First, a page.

Fishing Adventure in Zululand, South Africa

The author and one of the tiger fish.
The author shows off a tiger fish, which are known for their ability to destroy lures and bait.

Like most avid fishermen, the tiger fish was on my “bucket list,” and Hayne Clark, who guides on those waters and also works for the boat manufacturer, offered to show me safely around.

Lake Jozini is the southernmost indigenous area for the ferocious tigerfish. We stayed at the comfortable Shayamoya Tiger Fishing and Game Lodge about four miles from the lake, but it was the final two miles of road right through the Phongolo Wildlife Reserve that got my adrenalin pumping each morning and afternoon trip.

Animals could be found along the road at all times. Giraffes were always curious when we slowly motored by. Herds of impalas played with zebra in many locations. Wart hogs and bush pigs were in the scrub everywhere.

Water buck and reed buck deer as well as wildebeest and monkeys were throughout the reserve’s scattered forest and along the lakeshore. Bird life included ostrich, Egyptian geese, hornbill, guinea fowl and fish eagles. All over the lake were freshwater crocs, but they were not overly aggressive like the “salties” of Australia’s Northern Territory.

On each of our half day trips on Jozini, between one and eight rhinos would be cavorting in the mud at the edge of the water just a few hundred yards from our launch site. Of course, we motored by them with careful respect.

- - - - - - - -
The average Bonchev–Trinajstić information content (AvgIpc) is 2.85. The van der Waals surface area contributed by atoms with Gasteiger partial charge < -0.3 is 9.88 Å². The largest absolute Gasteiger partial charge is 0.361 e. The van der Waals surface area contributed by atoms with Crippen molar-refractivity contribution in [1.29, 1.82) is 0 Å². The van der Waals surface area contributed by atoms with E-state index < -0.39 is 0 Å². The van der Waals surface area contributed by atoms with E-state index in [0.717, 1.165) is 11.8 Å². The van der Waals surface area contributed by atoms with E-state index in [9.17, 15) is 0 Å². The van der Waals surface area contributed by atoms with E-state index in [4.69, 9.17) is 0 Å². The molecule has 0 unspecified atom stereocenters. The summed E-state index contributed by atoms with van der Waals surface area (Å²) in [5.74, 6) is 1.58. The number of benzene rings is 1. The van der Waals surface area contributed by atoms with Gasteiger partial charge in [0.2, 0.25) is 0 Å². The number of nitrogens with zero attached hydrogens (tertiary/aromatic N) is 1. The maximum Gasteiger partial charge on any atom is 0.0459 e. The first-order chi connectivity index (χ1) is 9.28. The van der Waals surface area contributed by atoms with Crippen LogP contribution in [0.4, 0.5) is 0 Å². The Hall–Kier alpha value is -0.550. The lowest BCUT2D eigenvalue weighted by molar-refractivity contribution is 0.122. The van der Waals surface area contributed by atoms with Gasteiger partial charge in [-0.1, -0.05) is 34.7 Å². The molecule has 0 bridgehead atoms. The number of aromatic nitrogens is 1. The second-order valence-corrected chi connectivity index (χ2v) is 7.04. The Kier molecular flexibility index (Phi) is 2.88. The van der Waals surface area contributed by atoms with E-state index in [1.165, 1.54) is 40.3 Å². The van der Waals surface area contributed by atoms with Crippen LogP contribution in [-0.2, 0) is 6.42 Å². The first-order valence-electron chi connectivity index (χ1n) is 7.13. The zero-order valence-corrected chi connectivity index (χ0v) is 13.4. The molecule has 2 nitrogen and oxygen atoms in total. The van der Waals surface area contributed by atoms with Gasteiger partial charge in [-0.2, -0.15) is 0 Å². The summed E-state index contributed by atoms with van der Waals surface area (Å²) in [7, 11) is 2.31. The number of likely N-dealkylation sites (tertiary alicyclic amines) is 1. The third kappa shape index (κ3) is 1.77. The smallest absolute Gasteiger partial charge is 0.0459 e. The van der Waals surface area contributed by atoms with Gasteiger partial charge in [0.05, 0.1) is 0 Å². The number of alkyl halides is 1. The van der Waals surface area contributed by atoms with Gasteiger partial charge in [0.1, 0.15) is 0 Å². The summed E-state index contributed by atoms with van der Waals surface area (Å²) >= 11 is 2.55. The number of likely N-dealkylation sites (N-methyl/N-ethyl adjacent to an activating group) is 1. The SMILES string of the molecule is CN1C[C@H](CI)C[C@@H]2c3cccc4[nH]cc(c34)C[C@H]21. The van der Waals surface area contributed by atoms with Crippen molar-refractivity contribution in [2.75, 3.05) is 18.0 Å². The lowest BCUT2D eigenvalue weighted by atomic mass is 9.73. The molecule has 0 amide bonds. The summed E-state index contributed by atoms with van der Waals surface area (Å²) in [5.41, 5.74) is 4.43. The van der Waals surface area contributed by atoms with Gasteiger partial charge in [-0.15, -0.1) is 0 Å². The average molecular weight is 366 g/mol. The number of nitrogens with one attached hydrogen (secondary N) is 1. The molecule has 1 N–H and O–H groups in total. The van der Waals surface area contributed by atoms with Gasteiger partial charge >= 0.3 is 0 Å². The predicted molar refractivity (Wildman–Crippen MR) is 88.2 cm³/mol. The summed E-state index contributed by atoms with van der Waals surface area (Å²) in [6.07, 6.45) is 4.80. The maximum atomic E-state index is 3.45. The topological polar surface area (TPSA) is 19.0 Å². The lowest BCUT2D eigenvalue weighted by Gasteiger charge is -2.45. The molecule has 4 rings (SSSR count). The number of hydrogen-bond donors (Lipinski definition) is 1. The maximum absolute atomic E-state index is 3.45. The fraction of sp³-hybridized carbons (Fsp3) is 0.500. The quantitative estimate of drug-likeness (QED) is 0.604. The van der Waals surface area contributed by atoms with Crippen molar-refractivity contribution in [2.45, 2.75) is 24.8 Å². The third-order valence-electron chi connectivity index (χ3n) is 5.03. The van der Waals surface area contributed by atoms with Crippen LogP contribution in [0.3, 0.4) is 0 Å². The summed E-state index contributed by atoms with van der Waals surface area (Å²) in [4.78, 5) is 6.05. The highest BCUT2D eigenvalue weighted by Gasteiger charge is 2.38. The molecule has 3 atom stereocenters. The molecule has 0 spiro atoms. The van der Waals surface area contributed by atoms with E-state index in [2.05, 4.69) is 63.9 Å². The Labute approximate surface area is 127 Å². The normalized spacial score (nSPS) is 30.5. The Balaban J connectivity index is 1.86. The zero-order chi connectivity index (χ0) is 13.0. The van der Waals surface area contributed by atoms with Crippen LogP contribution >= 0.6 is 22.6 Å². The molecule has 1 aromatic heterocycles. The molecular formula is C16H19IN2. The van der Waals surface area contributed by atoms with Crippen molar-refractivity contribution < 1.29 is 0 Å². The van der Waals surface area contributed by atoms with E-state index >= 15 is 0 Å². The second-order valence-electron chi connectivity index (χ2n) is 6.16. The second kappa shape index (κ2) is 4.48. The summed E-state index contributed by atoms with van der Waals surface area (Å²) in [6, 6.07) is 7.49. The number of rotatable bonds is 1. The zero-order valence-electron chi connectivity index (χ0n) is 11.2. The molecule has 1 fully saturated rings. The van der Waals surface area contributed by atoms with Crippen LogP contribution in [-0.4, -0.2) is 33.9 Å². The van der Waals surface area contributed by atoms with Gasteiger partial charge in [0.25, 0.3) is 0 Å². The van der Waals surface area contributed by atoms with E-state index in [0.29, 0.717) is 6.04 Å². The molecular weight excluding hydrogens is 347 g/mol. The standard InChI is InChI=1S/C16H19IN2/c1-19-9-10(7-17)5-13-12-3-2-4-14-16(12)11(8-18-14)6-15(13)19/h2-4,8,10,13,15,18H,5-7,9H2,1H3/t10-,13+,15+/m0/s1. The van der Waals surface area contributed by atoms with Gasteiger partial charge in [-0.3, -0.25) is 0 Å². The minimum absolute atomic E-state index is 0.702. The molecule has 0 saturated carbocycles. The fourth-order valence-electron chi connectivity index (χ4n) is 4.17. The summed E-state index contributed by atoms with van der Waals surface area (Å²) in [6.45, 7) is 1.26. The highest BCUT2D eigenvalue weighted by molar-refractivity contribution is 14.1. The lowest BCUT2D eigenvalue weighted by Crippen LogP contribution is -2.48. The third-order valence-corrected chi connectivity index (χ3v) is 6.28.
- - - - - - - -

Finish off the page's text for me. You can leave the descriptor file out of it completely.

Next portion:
We cast from the forward deck of the AquaQuads and did further wild game viewing. We noticed a variety of other animals along the shore and only had one other “animal-understanding” encounter.

South Africa is rich with wildlife. Photo by Larry Larsen
South Africa is rich with wildlife. Photo by Larry Larsen

Hayne and I drove our AquaQuads into a wind-protected cove and got just a little too close to a herd of about 50 Cape buffalo grazing on shoreline grass. Three of the bulls turned to square off and confront us.

We motored away from our potential encounter and found another area to fish. Hayne had told me that while extremely dangerous and protective of their herd on land, the Cape buffalo would stay on shore and not move into the water after us.

We cast both artificial lures and cut bait on wire leaders for the tiger fish and were successful with each. The menacing-looking fish up to about 6 pounds ate chunks of frozen pilchards (called “sardines” by locals), and small tiger fish fished on the lake’s bottom along a rocky shoreline.

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